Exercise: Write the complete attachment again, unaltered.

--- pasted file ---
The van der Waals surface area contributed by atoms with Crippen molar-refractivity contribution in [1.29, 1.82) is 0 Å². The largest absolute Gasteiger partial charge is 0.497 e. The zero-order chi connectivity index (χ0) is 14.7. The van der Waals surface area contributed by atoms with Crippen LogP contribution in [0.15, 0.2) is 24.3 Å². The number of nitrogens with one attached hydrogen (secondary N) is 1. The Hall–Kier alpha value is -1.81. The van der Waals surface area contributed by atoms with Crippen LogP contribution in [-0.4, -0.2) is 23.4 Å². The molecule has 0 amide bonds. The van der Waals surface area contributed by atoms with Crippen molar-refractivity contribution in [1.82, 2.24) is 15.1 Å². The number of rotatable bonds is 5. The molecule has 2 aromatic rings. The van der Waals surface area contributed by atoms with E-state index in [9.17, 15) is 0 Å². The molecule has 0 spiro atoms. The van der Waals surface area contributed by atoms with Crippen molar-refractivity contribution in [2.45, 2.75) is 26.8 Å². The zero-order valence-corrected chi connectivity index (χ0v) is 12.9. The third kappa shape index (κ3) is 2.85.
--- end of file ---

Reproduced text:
The van der Waals surface area contributed by atoms with Crippen molar-refractivity contribution in [1.29, 1.82) is 0 Å². The largest absolute Gasteiger partial charge is 0.497 e. The zero-order chi connectivity index (χ0) is 14.7. The van der Waals surface area contributed by atoms with Crippen LogP contribution in [0.15, 0.2) is 24.3 Å². The number of nitrogens with one attached hydrogen (secondary N) is 1. The Hall–Kier alpha value is -1.81. The van der Waals surface area contributed by atoms with Crippen LogP contribution in [-0.4, -0.2) is 23.4 Å². The molecule has 0 amide bonds. The van der Waals surface area contributed by atoms with Crippen molar-refractivity contribution in [1.82, 2.24) is 15.1 Å². The number of rotatable bonds is 5. The molecule has 2 aromatic rings. The van der Waals surface area contributed by atoms with E-state index in [9.17, 15) is 0 Å². The molecule has 0 spiro atoms. The van der Waals surface area contributed by atoms with Crippen molar-refractivity contribution in [2.45, 2.75) is 26.8 Å². The zero-order valence-corrected chi connectivity index (χ0v) is 12.9. The third kappa shape index (κ3) is 2.85.